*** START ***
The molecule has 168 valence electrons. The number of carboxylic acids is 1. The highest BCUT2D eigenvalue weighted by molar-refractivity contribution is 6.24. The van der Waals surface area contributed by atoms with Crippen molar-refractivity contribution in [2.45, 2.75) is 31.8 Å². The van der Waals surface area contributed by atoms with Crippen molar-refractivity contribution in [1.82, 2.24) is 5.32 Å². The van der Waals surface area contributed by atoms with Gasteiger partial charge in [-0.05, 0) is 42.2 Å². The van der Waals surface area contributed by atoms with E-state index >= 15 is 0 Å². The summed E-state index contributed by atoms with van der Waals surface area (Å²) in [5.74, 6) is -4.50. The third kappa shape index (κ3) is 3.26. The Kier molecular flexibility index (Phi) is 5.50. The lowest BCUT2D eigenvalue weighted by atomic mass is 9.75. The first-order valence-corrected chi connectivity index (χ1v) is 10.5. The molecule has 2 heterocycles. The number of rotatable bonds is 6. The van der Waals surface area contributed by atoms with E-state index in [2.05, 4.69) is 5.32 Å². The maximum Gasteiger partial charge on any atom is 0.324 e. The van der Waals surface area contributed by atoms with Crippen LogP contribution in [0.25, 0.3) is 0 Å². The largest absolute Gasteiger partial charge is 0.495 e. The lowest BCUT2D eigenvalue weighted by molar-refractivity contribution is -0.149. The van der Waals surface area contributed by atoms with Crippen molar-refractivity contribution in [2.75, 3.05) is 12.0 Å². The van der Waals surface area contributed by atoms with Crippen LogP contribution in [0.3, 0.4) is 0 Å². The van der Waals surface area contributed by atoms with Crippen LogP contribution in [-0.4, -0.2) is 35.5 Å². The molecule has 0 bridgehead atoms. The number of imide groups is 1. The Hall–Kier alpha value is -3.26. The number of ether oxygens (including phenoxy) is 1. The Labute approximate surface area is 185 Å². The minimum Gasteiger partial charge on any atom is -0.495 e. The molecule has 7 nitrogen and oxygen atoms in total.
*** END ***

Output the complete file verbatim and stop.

The molecule has 168 valence electrons. The number of carboxylic acids is 1. The highest BCUT2D eigenvalue weighted by molar-refractivity contribution is 6.24. The van der Waals surface area contributed by atoms with Crippen molar-refractivity contribution in [2.45, 2.75) is 31.8 Å². The van der Waals surface area contributed by atoms with Crippen molar-refractivity contribution in [1.82, 2.24) is 5.32 Å². The van der Waals surface area contributed by atoms with Gasteiger partial charge in [-0.05, 0) is 42.2 Å². The van der Waals surface area contributed by atoms with E-state index >= 15 is 0 Å². The summed E-state index contributed by atoms with van der Waals surface area (Å²) in [5.74, 6) is -4.50. The third kappa shape index (κ3) is 3.26. The Kier molecular flexibility index (Phi) is 5.50. The lowest BCUT2D eigenvalue weighted by atomic mass is 9.75. The first-order valence-corrected chi connectivity index (χ1v) is 10.5. The molecule has 2 heterocycles. The number of rotatable bonds is 6. The van der Waals surface area contributed by atoms with E-state index in [2.05, 4.69) is 5.32 Å². The maximum Gasteiger partial charge on any atom is 0.324 e. The van der Waals surface area contributed by atoms with Crippen LogP contribution in [0.25, 0.3) is 0 Å². The largest absolute Gasteiger partial charge is 0.495 e. The lowest BCUT2D eigenvalue weighted by molar-refractivity contribution is -0.149. The van der Waals surface area contributed by atoms with Crippen molar-refractivity contribution in [2.75, 3.05) is 12.0 Å². The van der Waals surface area contributed by atoms with Crippen LogP contribution in [0.3, 0.4) is 0 Å². The van der Waals surface area contributed by atoms with Crippen LogP contribution in [-0.4, -0.2) is 35.5 Å². The molecule has 0 bridgehead atoms. The number of imide groups is 1. The Hall–Kier alpha value is -3.26. The number of ether oxygens (including phenoxy) is 1. The Labute approximate surface area is 185 Å². The minimum Gasteiger partial charge on any atom is -0.495 e. The molecule has 7 nitrogen and oxygen atoms in total.